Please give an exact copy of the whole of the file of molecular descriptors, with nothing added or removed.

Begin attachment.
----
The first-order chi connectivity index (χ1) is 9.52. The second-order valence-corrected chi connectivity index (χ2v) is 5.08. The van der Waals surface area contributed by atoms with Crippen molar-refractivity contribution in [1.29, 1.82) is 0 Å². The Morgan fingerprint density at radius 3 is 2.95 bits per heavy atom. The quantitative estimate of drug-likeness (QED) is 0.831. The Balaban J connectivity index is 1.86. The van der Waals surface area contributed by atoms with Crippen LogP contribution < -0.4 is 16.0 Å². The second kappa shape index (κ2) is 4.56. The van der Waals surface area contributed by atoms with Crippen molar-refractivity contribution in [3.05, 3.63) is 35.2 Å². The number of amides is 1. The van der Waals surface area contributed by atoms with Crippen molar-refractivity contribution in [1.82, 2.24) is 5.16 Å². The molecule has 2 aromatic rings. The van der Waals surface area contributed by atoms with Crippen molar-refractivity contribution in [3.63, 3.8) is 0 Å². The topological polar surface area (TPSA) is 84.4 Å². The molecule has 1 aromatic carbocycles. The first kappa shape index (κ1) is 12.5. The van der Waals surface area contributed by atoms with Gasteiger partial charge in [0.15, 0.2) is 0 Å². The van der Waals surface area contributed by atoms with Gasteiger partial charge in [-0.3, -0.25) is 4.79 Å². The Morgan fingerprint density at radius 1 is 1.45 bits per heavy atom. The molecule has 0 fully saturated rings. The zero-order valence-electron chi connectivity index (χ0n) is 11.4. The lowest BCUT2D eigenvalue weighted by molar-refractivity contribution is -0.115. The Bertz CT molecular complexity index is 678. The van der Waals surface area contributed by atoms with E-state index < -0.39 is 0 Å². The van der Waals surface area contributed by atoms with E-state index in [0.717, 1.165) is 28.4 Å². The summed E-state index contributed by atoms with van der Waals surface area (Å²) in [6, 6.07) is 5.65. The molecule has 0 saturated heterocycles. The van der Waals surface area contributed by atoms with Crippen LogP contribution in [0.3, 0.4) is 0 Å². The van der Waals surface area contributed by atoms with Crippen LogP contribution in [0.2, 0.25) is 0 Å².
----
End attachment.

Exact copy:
The first-order chi connectivity index (χ1) is 9.52. The second-order valence-corrected chi connectivity index (χ2v) is 5.08. The van der Waals surface area contributed by atoms with Crippen molar-refractivity contribution in [1.29, 1.82) is 0 Å². The Morgan fingerprint density at radius 3 is 2.95 bits per heavy atom. The quantitative estimate of drug-likeness (QED) is 0.831. The Balaban J connectivity index is 1.86. The van der Waals surface area contributed by atoms with Crippen LogP contribution < -0.4 is 16.0 Å². The second kappa shape index (κ2) is 4.56. The van der Waals surface area contributed by atoms with Crippen molar-refractivity contribution in [3.05, 3.63) is 35.2 Å². The number of amides is 1. The van der Waals surface area contributed by atoms with Crippen molar-refractivity contribution in [1.82, 2.24) is 5.16 Å². The molecule has 2 aromatic rings. The van der Waals surface area contributed by atoms with Crippen molar-refractivity contribution in [3.63, 3.8) is 0 Å². The topological polar surface area (TPSA) is 84.4 Å². The molecule has 1 aromatic carbocycles. The first kappa shape index (κ1) is 12.5. The van der Waals surface area contributed by atoms with Gasteiger partial charge in [0.15, 0.2) is 0 Å². The van der Waals surface area contributed by atoms with Gasteiger partial charge in [-0.3, -0.25) is 4.79 Å². The Morgan fingerprint density at radius 1 is 1.45 bits per heavy atom. The molecule has 0 fully saturated rings. The zero-order valence-electron chi connectivity index (χ0n) is 11.4. The lowest BCUT2D eigenvalue weighted by molar-refractivity contribution is -0.115. The Bertz CT molecular complexity index is 678. The van der Waals surface area contributed by atoms with E-state index < -0.39 is 0 Å². The van der Waals surface area contributed by atoms with E-state index in [0.717, 1.165) is 28.4 Å². The summed E-state index contributed by atoms with van der Waals surface area (Å²) in [6, 6.07) is 5.65. The molecule has 0 saturated heterocycles. The van der Waals surface area contributed by atoms with Crippen LogP contribution in [0.3, 0.4) is 0 Å². The van der Waals surface area contributed by atoms with Crippen LogP contribution in [0.2, 0.25) is 0 Å².